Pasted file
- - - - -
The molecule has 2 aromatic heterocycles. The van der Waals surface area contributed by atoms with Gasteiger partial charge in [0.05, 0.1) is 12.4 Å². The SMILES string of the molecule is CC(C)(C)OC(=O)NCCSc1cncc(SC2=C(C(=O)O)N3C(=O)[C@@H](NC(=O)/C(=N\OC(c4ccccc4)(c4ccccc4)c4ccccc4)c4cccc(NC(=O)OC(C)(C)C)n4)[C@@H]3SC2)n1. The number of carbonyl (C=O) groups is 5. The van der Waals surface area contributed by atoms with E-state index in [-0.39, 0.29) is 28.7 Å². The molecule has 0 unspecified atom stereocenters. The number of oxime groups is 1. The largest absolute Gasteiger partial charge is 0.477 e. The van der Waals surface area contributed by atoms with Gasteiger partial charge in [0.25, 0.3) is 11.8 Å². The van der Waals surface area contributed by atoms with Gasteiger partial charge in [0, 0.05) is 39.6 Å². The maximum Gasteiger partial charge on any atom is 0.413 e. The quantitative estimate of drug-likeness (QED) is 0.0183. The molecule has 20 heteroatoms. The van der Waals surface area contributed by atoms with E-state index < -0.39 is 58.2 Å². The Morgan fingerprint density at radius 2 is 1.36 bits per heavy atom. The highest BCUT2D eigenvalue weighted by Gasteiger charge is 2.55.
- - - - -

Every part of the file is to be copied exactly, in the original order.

The molecule has 2 aromatic heterocycles. The van der Waals surface area contributed by atoms with Gasteiger partial charge in [0.05, 0.1) is 12.4 Å². The SMILES string of the molecule is CC(C)(C)OC(=O)NCCSc1cncc(SC2=C(C(=O)O)N3C(=O)[C@@H](NC(=O)/C(=N\OC(c4ccccc4)(c4ccccc4)c4ccccc4)c4cccc(NC(=O)OC(C)(C)C)n4)[C@@H]3SC2)n1. The number of carbonyl (C=O) groups is 5. The van der Waals surface area contributed by atoms with E-state index in [-0.39, 0.29) is 28.7 Å². The molecule has 0 unspecified atom stereocenters. The number of oxime groups is 1. The largest absolute Gasteiger partial charge is 0.477 e. The van der Waals surface area contributed by atoms with Gasteiger partial charge in [0.25, 0.3) is 11.8 Å². The van der Waals surface area contributed by atoms with Gasteiger partial charge in [0, 0.05) is 39.6 Å². The maximum Gasteiger partial charge on any atom is 0.413 e. The quantitative estimate of drug-likeness (QED) is 0.0183. The molecule has 20 heteroatoms. The van der Waals surface area contributed by atoms with E-state index < -0.39 is 58.2 Å². The Morgan fingerprint density at radius 2 is 1.36 bits per heavy atom. The highest BCUT2D eigenvalue weighted by Gasteiger charge is 2.55.